China still targeting US firms, regardless of previous promises

The attacks started almost immediately after the two Presidents came to an agreement

jinping obama china

U.S. President Barack Obama (R) meets China's President Xi Jinping.

Credit: REUTERS/Kevin Lamarque

Three weeks after the US and China agreed to stop "cyber-enabled theft of intellectual property" a new report from CrowdStrike shows that the Communist nation almost immediately broke their word. The sad part is, no one is at all surprised by their findings.

In a blog post, CrowdStrike's Dmitri Alperovich said that the first observed intrusion was detected on September 26 – one day after President Barack Obama hosted President Xi Jinping of China for a State visit.

"Over the last three weeks, CrowdStrike Falcon platform has detected and prevented a number of intrusions into our customers’ systems from actors we have affiliated with the Chinese government. Seven of the companies are firms in the Technology or Pharmaceuticals sectors, where the primary benefit of the intrusions seems clearly aligned to facilitate theft of intellectual property and trade secrets, rather than to conduct traditional national-security related intelligence collection which the Cyber agreement does not prohibit," Alperovich wrote.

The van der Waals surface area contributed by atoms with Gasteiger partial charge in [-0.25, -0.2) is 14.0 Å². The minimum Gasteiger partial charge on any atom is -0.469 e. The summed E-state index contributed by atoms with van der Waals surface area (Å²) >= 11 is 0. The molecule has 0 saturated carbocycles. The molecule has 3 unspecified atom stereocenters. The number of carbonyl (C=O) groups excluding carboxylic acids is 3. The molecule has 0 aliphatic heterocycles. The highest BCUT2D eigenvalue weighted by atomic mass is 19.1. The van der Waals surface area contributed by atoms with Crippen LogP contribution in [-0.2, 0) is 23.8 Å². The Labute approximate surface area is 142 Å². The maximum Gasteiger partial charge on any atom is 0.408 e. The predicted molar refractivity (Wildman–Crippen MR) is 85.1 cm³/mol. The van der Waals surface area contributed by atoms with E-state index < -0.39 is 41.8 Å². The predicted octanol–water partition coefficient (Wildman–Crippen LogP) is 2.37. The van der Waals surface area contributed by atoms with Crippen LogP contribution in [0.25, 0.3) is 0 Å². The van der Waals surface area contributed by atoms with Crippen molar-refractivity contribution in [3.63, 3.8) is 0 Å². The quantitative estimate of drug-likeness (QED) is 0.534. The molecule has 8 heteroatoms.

"The intrusion attempts are continuing to this day, with many of the China-affiliated actors persistently attempting to regain access to victim networks even in the face of repeated failures."

CrowdStrike, using their own tools, were able to observe the attacks and noted that the attackers hadn't bothered to alter their methods or other tradecraft. In addition, many of the attacks were undertaken by a number of known Chinese groups, including the group known as Deep Panda.

The agreement with China doesn't prohibit spying for national security reasons, but it does ban economic espionage.

The fact that Deep Panda was discovered among the active attacks comes as no surprise. The group, which has ties to the Chinese military, is suspected of being behind the attacks at Anthem earlier this year.

The report notes that a most of the detected intrusions were done though Web server compromises, with SQL Injection being the main vector of attack, resulting in the delivery of China Chopper shells, which offer access to the victim's network.

Reuters reported that Chinese Foreign Ministry spokeswoman, Hua Chunying, said that the government opposes all forms of hacking or stealing commercial secrets.

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